Modelling Trees

Modelling Trees V1 by Gordon Gravett.

I’ve had many frustrating experiences trying to model effective trees. It’s particularly difficult in larger scales such as S and O, because at these sizes we should start to try to model specific types of trees, such as maples, oaks and willows.

Well, today’s mail brought a new book on the subject and a quick look through it suggests I’ll find plenty of good information between the covers. It’s called Modelling Trees by Gordon Gravett, and as the book’s cover illustrates, Gordon knows what he’s doing. Yes, that’s a model of a tree.

The author demonstrates how to model several types of trees in this volume, and the book is well illustrated throughout its 92 pages. Another must-have work from Wild Swan Publications in the UK and well worth the £19.95 cover price, plus shipping.

The best news is, this is Volume One, covering Broadleaf Trees. I’m already looking forward to Volume Two.

The worst news – at least from the point of view of a person used to purchasing online – is that Wild Swan is an old-style business. Its catalogue of books is top-notch, as is its British railway-focussed magazine, Model Railway Journal. But the company does not have a website, an email address, or any means of electronic payment. International (non-UK) orders will have to pick up the phone and call Shirley Rowe at Wild Swan’s overseas department to order, and arrange payment with a money order or bank draft.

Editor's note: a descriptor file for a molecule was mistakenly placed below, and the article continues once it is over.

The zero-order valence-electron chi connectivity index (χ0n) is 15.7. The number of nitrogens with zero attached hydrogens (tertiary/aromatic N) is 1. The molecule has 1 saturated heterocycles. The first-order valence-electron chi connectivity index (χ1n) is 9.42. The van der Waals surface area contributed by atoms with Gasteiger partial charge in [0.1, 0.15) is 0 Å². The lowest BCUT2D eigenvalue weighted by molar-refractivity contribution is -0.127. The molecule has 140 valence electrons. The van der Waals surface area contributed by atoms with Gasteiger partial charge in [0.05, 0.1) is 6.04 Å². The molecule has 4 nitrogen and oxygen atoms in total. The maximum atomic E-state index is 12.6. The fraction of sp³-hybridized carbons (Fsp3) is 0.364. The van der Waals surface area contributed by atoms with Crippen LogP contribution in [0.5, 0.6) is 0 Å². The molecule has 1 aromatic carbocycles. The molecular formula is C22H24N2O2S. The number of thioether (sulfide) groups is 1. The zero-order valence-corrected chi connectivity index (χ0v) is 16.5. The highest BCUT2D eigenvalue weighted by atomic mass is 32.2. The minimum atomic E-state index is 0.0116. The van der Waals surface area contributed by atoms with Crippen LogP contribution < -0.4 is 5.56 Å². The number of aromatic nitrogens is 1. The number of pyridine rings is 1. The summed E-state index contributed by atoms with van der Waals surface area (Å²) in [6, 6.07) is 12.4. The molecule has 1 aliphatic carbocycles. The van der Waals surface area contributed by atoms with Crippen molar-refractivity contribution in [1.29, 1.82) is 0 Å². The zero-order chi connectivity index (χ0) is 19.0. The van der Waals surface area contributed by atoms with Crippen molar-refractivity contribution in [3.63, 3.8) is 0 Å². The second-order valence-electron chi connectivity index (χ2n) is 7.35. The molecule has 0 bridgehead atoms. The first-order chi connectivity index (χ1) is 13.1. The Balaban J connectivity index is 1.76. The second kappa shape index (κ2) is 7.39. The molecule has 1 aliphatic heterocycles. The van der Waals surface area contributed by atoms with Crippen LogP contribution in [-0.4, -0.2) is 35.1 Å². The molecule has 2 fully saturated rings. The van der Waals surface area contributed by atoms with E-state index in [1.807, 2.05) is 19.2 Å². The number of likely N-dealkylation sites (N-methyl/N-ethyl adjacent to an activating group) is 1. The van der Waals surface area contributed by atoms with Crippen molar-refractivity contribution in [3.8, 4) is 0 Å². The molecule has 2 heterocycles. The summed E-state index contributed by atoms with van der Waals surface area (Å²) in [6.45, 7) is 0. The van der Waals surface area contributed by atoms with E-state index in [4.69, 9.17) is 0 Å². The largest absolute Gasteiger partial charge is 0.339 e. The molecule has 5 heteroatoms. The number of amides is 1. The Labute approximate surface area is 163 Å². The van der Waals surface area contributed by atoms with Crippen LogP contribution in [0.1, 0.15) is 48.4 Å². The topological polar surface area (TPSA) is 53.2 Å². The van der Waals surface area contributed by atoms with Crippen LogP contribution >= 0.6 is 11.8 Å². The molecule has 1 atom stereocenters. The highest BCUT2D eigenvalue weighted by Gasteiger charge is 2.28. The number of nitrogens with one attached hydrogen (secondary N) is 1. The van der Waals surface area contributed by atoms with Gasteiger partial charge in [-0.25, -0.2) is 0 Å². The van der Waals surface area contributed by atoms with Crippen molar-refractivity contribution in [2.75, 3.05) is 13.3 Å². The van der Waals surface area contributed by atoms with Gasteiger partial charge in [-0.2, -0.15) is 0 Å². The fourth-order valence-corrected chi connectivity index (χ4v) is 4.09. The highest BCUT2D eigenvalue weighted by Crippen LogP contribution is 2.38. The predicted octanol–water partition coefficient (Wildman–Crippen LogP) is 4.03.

To aid you, the contact info is below.

– Not associated with the company at all; just a damned impressed repeat customer.

Wild Swan Publications
Overseas Department
9 Hacker Close
Newton Poppleford
Sidmouth, Devon
EX10 0HF
United Kingdom

Tel: +44 1395 568925

2 thoughts on “Modelling Trees

    • Good questions, Joel. My opinion is yes it’ll work for HO. The books describe techniques which I feel can be adapted to other scales. I’ve taken Gordon’s O scale methods to S – and could see using the same methods in HO.
      Since Gordon is in the UK and I’m in Canada I had to make a few material substitutions. I also had to figure out terminology sometimes because the Brits may use a different name for a product. But none of that is difficult.
      Volume 2 covers evergreens. Volume three covers grass, mud, roads, weeds, water and other features.
      Hope this helps.

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